We’ve all heard of the stories of undocumented immigrants who were brought to the US as babies — culturally American but legally not. But what happens if you’ve been in the US legally for decades, but still can’t obtain a green card to stay in your home country because of holes in the US immigration system that the government has no plans to fix?
ISSUE: Fall 2012
STORY: Ada Tseng
In 2006, Ana La O’ — at the time an undergraduate at UCLA — wrote a cover story for the alternative weekly newspaper LA Citybeat titled “The Hidden Classes,” about the first wave of undocumented immigrants that could afford to attend California public colleges after 2001’s AB 540 law allowed them to pay in-state tuition rates. The students she interviewed had been brought over to the United States as kids and educated in the American school system, yet they were unable to work legally and in danger of being deported to countries they hadn’t lived in for 15 to 20 years.
“It was the first time that I had spoken to people who had the same kind of psychology that I did,” says La O’, who moved to the U.S. from the Philippines when she was 11 months old. “I totally understood everything about being culturally American, but not having the same rights, feeling in limbo, and working toward this degree without knowing what I could actually do with it when I graduated.”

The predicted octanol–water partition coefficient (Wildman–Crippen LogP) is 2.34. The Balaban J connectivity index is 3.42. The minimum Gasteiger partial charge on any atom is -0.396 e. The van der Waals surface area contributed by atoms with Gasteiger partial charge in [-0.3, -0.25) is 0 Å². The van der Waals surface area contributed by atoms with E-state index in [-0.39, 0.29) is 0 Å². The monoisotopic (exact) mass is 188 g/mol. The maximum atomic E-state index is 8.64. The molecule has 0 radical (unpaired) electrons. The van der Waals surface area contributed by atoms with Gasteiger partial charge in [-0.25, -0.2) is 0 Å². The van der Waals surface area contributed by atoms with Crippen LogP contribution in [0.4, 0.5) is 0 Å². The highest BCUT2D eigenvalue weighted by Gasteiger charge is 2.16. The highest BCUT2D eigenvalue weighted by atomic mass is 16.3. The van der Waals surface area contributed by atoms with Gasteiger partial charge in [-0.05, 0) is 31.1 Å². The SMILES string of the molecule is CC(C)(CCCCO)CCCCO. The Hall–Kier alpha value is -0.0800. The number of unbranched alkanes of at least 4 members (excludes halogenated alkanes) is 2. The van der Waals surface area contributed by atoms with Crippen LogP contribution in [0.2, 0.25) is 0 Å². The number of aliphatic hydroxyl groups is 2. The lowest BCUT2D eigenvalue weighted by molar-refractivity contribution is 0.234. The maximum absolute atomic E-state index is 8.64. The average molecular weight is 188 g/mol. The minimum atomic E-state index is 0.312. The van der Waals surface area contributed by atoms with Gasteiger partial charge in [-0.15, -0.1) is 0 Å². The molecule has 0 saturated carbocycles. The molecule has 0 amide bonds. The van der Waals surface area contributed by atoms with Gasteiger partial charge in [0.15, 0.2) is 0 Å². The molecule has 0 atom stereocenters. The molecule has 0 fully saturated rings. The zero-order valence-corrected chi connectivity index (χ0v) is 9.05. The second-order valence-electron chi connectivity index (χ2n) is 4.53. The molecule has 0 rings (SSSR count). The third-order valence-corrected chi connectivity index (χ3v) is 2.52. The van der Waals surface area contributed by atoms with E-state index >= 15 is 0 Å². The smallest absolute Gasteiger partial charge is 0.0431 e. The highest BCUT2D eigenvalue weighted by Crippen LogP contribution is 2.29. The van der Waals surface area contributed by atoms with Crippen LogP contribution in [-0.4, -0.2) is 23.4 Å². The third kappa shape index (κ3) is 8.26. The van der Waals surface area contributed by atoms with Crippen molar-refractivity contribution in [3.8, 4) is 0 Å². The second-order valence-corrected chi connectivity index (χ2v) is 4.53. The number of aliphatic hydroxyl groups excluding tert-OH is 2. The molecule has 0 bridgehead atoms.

Except that La O’ was not an undocumented (what some call “illegal”) immigrant. By 2006, La O’ had been living in the United States legally for 21 years. Yet, for the next five years, she would continue to struggle to get a green card, until she was so fed up with the holes in the United States immigration system that she voluntarily self-deported in 2011, leaving her family and friends to move to the Philippines. Being plopped into a country she hadn’t lived in since she was a baby seemed like a better option than the hoops she would have to jump through just to be considered for – let alone acquire – a green card, after 26 years of living in this country.
In one of the most ridiculously, outlandishly, xenophobic videos funded by Citizens Against Government Waste (CAGW), a sinister futuristic world is seen where an evil Chinese professor is laughing to a class of Asian American students about China’s takeover of America. How can such a video even exist in this day and age?
How do we combat such ludicrousness? Fight fire with fire! Angry Asian Man, along with 8 Asians, Disgrasian and Reappropriate as well as ChannelAPA and Hyphen is holding a contest for the best parody to the “Evil Chinese Professor” video. Here’s what you have to do to enter:
Download the .ZIP archive, including the subtitle-stripped .MOV file and .RTF text file transcript of the original “Chinese Professor” video.
Get the video file, write a hilarious alternate monologue for the Evil Chinese Professor, re-subtitle the footage, add a call-to-action voiceover at the end, and upload your parody to a video sharing service like YouTube or Vimeo.
Then send the link to firstname.lastname@example.org. The best three videos as judged by the sponsoring bloggers will win some fabulous as-yet-undetermined prizes. The deadline to submit is November 27.
Don’t be a stereotypical “quiet Asian.” This is your chance to speak out about racism!